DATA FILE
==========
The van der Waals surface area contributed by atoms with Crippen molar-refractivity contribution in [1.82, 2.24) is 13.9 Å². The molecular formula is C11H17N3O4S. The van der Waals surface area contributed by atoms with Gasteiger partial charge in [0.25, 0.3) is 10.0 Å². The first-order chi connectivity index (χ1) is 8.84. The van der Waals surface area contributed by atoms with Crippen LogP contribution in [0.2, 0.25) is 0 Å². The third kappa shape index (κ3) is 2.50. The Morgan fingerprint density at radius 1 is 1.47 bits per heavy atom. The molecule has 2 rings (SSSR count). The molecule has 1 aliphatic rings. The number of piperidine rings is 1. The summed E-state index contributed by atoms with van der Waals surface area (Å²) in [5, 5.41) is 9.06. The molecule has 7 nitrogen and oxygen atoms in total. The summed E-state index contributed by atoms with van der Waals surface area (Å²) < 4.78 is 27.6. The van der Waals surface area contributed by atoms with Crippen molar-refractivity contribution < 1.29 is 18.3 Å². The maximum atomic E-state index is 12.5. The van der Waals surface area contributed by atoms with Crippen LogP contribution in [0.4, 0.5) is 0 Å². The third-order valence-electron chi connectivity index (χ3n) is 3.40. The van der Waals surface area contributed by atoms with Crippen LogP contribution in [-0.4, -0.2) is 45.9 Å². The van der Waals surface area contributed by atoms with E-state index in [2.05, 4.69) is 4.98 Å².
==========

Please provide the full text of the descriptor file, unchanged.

The van der Waals surface area contributed by atoms with Crippen molar-refractivity contribution in [1.82, 2.24) is 13.9 Å². The molecular formula is C11H17N3O4S. The van der Waals surface area contributed by atoms with Gasteiger partial charge in [0.25, 0.3) is 10.0 Å². The first-order chi connectivity index (χ1) is 8.84. The van der Waals surface area contributed by atoms with Crippen LogP contribution in [0.2, 0.25) is 0 Å². The third kappa shape index (κ3) is 2.50. The Morgan fingerprint density at radius 1 is 1.47 bits per heavy atom. The molecule has 2 rings (SSSR count). The molecule has 1 aliphatic rings. The number of piperidine rings is 1. The summed E-state index contributed by atoms with van der Waals surface area (Å²) in [5, 5.41) is 9.06. The molecule has 7 nitrogen and oxygen atoms in total. The summed E-state index contributed by atoms with van der Waals surface area (Å²) < 4.78 is 27.6. The van der Waals surface area contributed by atoms with Crippen molar-refractivity contribution < 1.29 is 18.3 Å². The maximum atomic E-state index is 12.5. The van der Waals surface area contributed by atoms with Crippen LogP contribution in [0.4, 0.5) is 0 Å². The third-order valence-electron chi connectivity index (χ3n) is 3.40. The van der Waals surface area contributed by atoms with Crippen LogP contribution in [-0.4, -0.2) is 45.9 Å². The van der Waals surface area contributed by atoms with E-state index in [2.05, 4.69) is 4.98 Å².